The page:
Planning appeals

If you seek consent or permission to carry out particular works to your property and your application is not decided within a set period, or the local authority refuses your application or grants it with conditions you disagree with, you usually have a right of appeal.

Appeal Timeframes

Appeals must be submitted to the Planning Inspectorate within specific timeframes.  The timeframes can differ for different types of appeals, and are summarised within the table below.

Time limits on right to appeal
Type of planning application Time limit on right to appeal
Lawful Development Certificate There’s normally no deadline. If you’re appealing an application about a listed building lawful development certificate, you must appeal within 6 months of the decision.
Tree Preservation Order

You must appeal:

  • within 28 days of the date on the council’s decision notice
  • before the date the tree replacement notice comes into effect

There’s no deadline if you’re appealing because your application wasn’t decided within 8 weeks.

Display of an advertisement

If you disagree with a decision, you must appeal within 8 weeks of the date on the decision notice from your local planning authority.

If you’ve been sent a discontinuation notice, you’ll need to appeal before the date given on the notice.

Hedgerow notice You must appeal within 28 days of the date on the council’s notice.
Household application

If you disagree with a decision, you must appeal within 12 weeks of the date on the decision notice from your local planning authority.

The deadline is earlier if you have received an enforcement notice. You must appeal within 28 days of the notice.

Listed Building consent

You must appeal within 6 months of either:

  • the date of the decision
  • when the decision was due, if you didn’t get one within 8 weeks (13 weeks for a major development)
Minor commercial development

You must appeal within 12 weeks of the date on the decision notice from your local planning authority.

The deadline is earlier if you have received an enforcement notice - you must appeal within 28 days of the notice.

Planning decision

If you disagree with a decision, you must appeal within 6 months of the date on the decision notice from your local planning authority.

If they didn’t make a decision within 8 weeks, you can appeal up to 6 months after the decision was due.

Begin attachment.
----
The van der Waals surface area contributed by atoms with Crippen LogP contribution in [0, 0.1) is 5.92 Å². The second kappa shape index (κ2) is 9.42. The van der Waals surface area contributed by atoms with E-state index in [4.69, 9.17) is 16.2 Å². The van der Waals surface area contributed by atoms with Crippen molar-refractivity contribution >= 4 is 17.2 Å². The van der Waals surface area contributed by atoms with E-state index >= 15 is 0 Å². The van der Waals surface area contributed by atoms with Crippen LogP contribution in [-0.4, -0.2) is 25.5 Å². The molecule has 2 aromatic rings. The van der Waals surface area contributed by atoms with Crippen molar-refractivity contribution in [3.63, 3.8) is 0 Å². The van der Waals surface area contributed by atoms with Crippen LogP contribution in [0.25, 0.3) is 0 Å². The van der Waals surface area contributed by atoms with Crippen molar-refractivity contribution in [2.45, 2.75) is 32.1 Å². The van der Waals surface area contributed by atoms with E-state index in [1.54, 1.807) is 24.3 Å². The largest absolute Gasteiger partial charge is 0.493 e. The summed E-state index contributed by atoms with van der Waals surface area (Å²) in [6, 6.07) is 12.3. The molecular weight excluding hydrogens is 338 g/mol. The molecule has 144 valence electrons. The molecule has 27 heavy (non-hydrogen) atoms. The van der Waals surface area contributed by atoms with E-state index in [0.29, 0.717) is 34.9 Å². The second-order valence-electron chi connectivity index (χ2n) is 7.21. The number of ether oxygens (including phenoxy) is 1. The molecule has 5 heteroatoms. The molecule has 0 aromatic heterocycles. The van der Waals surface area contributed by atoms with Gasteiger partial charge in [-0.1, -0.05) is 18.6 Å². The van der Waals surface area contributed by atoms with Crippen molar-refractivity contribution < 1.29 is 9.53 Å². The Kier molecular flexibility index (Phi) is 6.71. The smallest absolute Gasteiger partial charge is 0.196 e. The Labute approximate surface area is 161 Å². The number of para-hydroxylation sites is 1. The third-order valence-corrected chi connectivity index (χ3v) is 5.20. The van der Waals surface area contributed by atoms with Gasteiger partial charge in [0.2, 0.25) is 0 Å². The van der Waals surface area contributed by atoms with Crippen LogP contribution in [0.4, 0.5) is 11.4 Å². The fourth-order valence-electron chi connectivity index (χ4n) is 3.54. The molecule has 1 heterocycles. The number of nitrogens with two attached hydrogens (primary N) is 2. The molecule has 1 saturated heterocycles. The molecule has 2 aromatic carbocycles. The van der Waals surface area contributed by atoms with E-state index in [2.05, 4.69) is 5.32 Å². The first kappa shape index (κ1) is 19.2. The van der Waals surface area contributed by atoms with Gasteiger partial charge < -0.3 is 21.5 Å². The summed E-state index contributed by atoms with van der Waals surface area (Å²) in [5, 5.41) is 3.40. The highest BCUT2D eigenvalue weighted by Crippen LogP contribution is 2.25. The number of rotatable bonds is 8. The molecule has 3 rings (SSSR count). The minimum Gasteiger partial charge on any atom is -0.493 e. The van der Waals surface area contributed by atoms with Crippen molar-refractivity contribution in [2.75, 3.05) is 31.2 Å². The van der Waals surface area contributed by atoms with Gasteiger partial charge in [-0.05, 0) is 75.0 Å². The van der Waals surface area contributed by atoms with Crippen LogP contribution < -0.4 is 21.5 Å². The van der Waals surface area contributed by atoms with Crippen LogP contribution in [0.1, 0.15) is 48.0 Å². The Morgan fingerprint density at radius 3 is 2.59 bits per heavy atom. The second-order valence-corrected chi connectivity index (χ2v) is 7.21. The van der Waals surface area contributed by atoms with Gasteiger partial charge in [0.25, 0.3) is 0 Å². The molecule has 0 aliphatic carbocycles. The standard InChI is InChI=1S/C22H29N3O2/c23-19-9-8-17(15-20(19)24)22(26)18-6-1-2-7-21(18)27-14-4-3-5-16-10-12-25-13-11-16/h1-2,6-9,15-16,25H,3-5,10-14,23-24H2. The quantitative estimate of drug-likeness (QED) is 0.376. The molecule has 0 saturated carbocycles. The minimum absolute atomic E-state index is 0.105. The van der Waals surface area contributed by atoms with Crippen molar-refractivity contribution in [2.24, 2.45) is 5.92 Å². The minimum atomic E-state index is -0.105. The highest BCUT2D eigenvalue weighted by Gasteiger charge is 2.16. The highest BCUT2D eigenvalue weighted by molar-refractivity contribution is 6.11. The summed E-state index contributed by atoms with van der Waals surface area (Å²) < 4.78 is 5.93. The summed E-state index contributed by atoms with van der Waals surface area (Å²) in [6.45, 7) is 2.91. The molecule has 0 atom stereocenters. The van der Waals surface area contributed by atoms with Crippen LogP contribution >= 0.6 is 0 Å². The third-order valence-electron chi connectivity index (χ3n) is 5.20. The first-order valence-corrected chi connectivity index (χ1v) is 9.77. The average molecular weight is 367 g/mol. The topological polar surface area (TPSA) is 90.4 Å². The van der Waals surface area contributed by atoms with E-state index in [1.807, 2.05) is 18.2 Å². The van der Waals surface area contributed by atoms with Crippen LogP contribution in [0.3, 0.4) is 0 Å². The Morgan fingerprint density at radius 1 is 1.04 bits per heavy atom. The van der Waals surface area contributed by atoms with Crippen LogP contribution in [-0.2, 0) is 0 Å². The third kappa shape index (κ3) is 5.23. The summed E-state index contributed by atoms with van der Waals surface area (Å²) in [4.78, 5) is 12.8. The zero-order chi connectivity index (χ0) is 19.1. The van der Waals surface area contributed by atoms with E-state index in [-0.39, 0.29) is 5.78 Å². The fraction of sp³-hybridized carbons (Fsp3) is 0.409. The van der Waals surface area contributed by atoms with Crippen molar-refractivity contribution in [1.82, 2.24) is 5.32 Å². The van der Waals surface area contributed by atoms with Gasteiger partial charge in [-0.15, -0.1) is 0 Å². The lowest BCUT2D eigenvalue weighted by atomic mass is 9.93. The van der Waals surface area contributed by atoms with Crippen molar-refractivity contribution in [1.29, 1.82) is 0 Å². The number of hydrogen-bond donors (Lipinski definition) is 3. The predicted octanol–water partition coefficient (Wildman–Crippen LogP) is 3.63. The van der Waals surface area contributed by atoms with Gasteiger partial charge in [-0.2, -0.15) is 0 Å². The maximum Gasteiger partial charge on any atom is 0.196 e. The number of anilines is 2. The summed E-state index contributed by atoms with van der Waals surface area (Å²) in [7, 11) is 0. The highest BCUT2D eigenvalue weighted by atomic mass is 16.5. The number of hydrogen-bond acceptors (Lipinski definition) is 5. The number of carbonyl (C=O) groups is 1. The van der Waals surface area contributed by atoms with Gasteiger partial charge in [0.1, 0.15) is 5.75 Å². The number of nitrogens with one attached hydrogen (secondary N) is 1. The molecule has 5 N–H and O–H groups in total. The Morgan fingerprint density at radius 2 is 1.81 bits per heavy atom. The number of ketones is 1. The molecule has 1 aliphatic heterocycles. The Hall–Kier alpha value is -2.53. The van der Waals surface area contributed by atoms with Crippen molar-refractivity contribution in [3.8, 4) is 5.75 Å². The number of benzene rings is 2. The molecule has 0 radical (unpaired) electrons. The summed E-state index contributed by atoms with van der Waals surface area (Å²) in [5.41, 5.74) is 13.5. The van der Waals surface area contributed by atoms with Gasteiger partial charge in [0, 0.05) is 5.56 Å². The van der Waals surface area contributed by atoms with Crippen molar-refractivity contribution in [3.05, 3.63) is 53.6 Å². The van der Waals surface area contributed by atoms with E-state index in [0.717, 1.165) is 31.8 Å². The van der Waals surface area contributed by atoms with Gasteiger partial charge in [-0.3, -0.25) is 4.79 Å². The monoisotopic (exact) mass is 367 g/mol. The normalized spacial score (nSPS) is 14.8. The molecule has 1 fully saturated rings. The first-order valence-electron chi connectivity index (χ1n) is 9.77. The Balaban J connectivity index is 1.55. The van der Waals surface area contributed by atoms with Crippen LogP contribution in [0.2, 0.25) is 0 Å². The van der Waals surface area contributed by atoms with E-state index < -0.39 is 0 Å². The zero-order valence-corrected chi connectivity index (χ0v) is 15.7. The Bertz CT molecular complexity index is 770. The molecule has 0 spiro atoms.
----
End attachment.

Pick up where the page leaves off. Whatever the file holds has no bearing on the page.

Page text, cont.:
The deadline is earlier if you have received an enforcement notice - you must appeal within 28 days of the notice.

Enforcement notice Your appeal must be received before the date the enforcement notice takes effect.

Planning appeals lodged and decided

See planning appeals lodged and decided within London Borough of Richmond upon Thames.

The appeal process is available to applicants only. Objectors and other interested third parties have no right of appeal under UK planning legislation.

More information

Additional guidance on how to submit your householder appeal can be found on the Government Services and Information website.

The Planning Inspectorate

All planning appeals are administered by the Planning Inspectorate.

Only the applicant for consent or permission can make an appeal. There is no right of appeal for interested people or organisations (known as ‘third parties’).

Inspectors decide most appeals, but in cases where they make a report to the Secretary of State the appeal is decided by the Secretary of State. This is termed a 'called in' inquiry and usually only occurs with very large developments.

Submitting an appeal

There are three ways of submitting an appeal:

  • Written Representation (the cheapest, simplest and most common procedure)
  • Informal Hearing (discussion forum)
  • Public Inquiry (full cross examination)

Further information can be found at the Government Services and Information website and in the following documents:

Planning Inspectorate guidance booklets

Guides to taking part in planning appeals proceedings:

Guides to taking part in enforcement appeals proceedings:

For further information please email planningappeals@richmond.gov.uk.

Updated: 5 May 2017